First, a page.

The glide mode frequency, being directly set by the effective mass (M) of the slider and the air-bearing stiffness (k) is band-limited. This fo in FIG. 5 is set to be slightly above the glide mode frequency; ##EQU3## Typically, this is about 50 Kilo-Hertz for present day sliders. In frequency ranges up to fo, the circuitry in FIG. 4 acts as a current-to-voltage converter.

Above fo, where fast contacts occur, the circuitry acts as an inverting charge amplifier.

Thus in one simple circuit, both glide and contact modes of the slider are detected and resolved simultaneously.

It has been found that there are significant differences in both the sign and the amount of triboelectric charge released in a contact between a sintered Ti C slider member with Al2 O3 therein and (a) disk alumina particles, (b) an unlubricated magnetic disk coating containing Fe2 O3 and a binder therefor, and (c) a fluorocarbon lubricant material applied to and overlying the magnetic disk coating. For contact between the slider and dry alumina particles, the charge is negative; for contacts with the unlubricated coating, the charge is small and positive; and for contacts with the lubricant, or lubricated particles, the charge is positive and relatively large.

By so monitoring the sign and the magnitude of the contact signals, the material composition of the disk protrusions can be differentiated and classified.

It is clear that other slider and disk material pairs can be likewise investigated and classified. Therefore, this invention, in addition to performing glide and contact testing, teaches a means to inspect the material composition of undesirable disk protrusions.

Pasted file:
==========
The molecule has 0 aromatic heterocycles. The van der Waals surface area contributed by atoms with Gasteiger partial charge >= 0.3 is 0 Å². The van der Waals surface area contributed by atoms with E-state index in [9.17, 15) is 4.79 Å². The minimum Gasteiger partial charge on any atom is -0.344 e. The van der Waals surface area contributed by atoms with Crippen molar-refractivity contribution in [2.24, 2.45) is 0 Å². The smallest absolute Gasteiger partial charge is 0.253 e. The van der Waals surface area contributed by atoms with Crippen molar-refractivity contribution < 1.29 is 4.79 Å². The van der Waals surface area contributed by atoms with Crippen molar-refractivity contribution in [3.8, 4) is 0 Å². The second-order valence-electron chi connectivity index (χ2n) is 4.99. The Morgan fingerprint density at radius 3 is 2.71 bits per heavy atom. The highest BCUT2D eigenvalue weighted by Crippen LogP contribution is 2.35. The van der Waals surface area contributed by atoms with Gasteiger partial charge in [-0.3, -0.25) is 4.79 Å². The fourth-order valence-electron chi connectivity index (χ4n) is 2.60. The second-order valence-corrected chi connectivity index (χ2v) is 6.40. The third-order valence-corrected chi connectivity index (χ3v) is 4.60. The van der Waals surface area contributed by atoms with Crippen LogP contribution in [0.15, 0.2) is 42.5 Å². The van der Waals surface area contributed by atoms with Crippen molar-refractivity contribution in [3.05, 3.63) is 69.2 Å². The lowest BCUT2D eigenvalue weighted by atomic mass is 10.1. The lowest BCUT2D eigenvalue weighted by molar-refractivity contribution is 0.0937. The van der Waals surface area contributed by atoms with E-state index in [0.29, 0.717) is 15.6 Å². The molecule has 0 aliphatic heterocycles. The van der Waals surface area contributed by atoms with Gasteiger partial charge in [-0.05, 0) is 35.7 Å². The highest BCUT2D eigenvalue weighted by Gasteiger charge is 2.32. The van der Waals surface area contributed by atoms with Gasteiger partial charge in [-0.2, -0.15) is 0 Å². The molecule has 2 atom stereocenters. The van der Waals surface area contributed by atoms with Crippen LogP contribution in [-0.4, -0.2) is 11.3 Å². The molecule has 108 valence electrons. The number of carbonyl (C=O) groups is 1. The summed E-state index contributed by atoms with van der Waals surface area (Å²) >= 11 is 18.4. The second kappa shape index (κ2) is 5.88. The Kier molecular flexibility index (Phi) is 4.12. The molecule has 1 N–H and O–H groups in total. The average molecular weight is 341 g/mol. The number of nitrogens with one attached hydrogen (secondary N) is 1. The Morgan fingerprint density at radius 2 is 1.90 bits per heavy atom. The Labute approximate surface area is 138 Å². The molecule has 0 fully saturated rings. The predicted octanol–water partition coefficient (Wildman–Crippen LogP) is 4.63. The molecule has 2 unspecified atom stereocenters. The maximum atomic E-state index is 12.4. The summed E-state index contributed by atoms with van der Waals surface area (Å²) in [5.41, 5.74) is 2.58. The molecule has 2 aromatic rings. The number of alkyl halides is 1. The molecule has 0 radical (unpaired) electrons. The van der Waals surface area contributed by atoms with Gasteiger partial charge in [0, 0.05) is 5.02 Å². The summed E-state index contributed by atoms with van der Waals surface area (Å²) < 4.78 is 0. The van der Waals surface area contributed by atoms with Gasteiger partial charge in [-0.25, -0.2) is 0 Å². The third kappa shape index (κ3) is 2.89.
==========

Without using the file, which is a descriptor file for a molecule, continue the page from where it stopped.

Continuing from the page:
Among the advantages of the technique of the present invention are: (a) head contact with actual surface protrusions is measured without having to subtract out any disk coating thickness variations, as in capacitive glide height testing systems, or spacing modulations without contact but misinterpreted as head/disk contact as in both capacitive and piezoelectric glide systems; and (b) head spacing modulations alone are also measured by this technique.

Another important advantage of the present method is that no extra transducer is fabricated onto the slider and that no external measuring voltages or currents are injected into the slider/disk interface. Thus, the actual magnetic components are used to perform disk testing.

By incorporating this technique in a magnetic storage file, the disks can be monitored continuously throughout their operating life.

While the description given here for this invention applies directly to rigid disk systems with air-bearing sliders, this invention is not limited to this system alone. Magnetic tape systems, flexible media magnetic disk systems ("Floppy"), contact probe capacitive disk systems such as the RCA playback system all can benefit from the present invention.

Patent Citations
Cited PatentFiling datePublication dateApplicantTitle
US568205 *Jun 29, 1798Sep 22, 1896 Mortimer norden
US3601694 *Dec 9, 1968Aug 24, 1971Eastman Kodak CoApparatus for electrically checking the continuity of a coating
US3737569 *Jun 9, 1971Jun 5, 1973Xerox CorpTransmission device